On The Road Poster - Viggo MortensenWhen I spoke to Roman Coppola last week, in addition to talking about Moonrise Kingdom and A Glimpse Inside the Mind of Charles Swan III he also spoke about his involvement with On The Road, the long delayed film adaptation of Jack Kerouac’s seminal Beat novel.

With On the Road about to première at Cannes it seemed like the perfect opportunity to share some of what he had to say about its difficult journey to the screen.

“The quick version of that story is that my dad, his company American Zoetrope – that I’m very involved with – bought the rights to that book in 1979 so for thirty some odd years it’s been there with the intention to make a movie. It’s one of those famous projects that’s been famously difficult to get the right script, to get the right actors. And even in Kerouac’s day there was talk of Monty Cliff, of Brando. It’s one of those books that’s just been very hard to turn into a movie.

My role over the many years has been different things. I tried to suggest Gus van Sant, he was interested for some time. I even wanted to direct it briefly, at one point. I had my version of the script.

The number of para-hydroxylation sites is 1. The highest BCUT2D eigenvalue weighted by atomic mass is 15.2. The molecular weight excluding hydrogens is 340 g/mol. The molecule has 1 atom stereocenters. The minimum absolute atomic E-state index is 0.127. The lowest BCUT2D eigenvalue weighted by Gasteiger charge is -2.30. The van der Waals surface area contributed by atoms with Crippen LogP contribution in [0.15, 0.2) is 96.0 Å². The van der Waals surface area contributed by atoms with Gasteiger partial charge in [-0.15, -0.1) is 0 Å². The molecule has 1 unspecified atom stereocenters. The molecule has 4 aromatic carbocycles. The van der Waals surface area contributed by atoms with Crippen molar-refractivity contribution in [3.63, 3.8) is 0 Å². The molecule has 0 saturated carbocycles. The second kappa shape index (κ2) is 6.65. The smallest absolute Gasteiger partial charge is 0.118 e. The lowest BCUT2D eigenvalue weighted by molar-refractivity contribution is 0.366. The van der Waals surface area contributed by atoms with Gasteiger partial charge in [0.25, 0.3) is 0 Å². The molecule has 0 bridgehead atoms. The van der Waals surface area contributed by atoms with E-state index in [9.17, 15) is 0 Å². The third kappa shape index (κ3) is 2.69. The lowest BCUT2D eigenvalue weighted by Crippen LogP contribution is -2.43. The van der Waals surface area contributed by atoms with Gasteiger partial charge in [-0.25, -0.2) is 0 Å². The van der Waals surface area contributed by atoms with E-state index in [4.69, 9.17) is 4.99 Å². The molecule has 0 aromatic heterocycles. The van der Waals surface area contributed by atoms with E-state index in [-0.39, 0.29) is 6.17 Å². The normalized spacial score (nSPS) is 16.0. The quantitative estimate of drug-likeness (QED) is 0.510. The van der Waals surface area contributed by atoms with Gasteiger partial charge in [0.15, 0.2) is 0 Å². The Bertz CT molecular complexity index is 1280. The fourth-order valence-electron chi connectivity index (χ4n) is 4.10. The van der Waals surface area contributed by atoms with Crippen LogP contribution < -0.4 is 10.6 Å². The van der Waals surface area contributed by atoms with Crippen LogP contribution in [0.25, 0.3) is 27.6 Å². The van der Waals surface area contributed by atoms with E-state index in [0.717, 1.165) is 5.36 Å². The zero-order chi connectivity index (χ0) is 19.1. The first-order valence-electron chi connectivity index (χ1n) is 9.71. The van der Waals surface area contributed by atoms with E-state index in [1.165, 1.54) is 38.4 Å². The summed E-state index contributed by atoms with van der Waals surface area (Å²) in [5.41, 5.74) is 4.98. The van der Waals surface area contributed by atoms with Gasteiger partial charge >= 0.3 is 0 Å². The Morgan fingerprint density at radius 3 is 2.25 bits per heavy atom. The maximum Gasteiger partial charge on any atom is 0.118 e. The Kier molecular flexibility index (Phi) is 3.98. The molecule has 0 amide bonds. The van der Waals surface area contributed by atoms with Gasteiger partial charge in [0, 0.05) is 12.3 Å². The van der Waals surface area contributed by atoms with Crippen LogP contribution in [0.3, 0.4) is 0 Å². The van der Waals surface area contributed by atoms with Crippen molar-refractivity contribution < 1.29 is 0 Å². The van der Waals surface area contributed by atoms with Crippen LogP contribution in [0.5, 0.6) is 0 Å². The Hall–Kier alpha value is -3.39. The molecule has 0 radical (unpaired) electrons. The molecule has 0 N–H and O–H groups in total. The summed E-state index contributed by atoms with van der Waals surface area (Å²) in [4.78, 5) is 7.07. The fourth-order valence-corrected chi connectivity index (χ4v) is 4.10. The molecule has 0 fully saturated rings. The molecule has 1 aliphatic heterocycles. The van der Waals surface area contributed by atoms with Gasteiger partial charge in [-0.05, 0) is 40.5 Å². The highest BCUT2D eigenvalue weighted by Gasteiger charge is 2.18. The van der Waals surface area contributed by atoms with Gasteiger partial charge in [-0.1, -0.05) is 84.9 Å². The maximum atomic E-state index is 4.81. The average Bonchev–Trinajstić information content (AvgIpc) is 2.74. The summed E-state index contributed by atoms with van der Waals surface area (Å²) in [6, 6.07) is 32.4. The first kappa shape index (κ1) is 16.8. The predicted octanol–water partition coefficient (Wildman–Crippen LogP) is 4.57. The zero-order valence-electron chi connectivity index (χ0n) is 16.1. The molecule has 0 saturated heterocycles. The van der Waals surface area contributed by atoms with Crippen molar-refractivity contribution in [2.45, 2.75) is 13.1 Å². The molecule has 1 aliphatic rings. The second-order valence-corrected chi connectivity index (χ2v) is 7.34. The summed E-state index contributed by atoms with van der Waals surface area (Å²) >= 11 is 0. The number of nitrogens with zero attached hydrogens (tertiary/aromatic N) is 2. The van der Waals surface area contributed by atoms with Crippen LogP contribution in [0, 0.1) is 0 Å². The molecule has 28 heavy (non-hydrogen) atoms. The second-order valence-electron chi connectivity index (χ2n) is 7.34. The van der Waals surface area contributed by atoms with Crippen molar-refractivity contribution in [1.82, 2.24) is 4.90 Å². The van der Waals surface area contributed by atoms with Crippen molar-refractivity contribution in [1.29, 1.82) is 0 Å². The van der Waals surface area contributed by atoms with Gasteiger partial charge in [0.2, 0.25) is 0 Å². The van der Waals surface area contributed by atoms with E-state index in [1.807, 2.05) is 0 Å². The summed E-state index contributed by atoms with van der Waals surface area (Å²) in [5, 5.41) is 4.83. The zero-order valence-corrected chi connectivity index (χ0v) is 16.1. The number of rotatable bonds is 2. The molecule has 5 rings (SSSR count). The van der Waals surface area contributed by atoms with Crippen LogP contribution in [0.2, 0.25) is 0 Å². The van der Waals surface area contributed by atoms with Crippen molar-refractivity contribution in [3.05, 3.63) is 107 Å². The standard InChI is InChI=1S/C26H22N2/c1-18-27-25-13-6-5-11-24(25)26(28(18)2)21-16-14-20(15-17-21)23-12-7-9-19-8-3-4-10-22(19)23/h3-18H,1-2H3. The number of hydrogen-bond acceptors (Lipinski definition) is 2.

Anyway different chapters and years went by and finally Walter Salles was suggested. And after seeing Motorcycle Diaries and his others, he seemed like such a natural fit. I had a lot of regard and admiration for Walter so my job as a producer, once it was decided that he would be the director, is just to make sure he gets what it he wants. Whatever he wants as a director I do what I can to make sure he’s happy. So my function as a producer was less creative, more – I don’t want to say difficult because there were no difficulties – but it was just like, ‘what does Walter want?’ That’s what I want, I’d just push to have that.

It was literally thirty years. The contract, the rights were very complicated. People had become involved and owned the TV rights. And then the daughter of Jack Kerouac thought she had certain rights. Just legally it was very very complex.

Also the climate for more artistic minded independent film…. It is a very tough period right now. So that was cause for hair pulling but luckily MK2, a French production company, felt that they were really committed to making the movie happen and they did. They put the finance in and they’re distributing it. They made great partners to realise it.

I haven’t seen it totally completed, I saw it on a video and I had the opportunity to see it but I said I wanted to see it at the festival.

[Based on what he has seen] It’s very beautiful and Walter does not disappoint in his sensitivity and his eye. It’s a great cast.”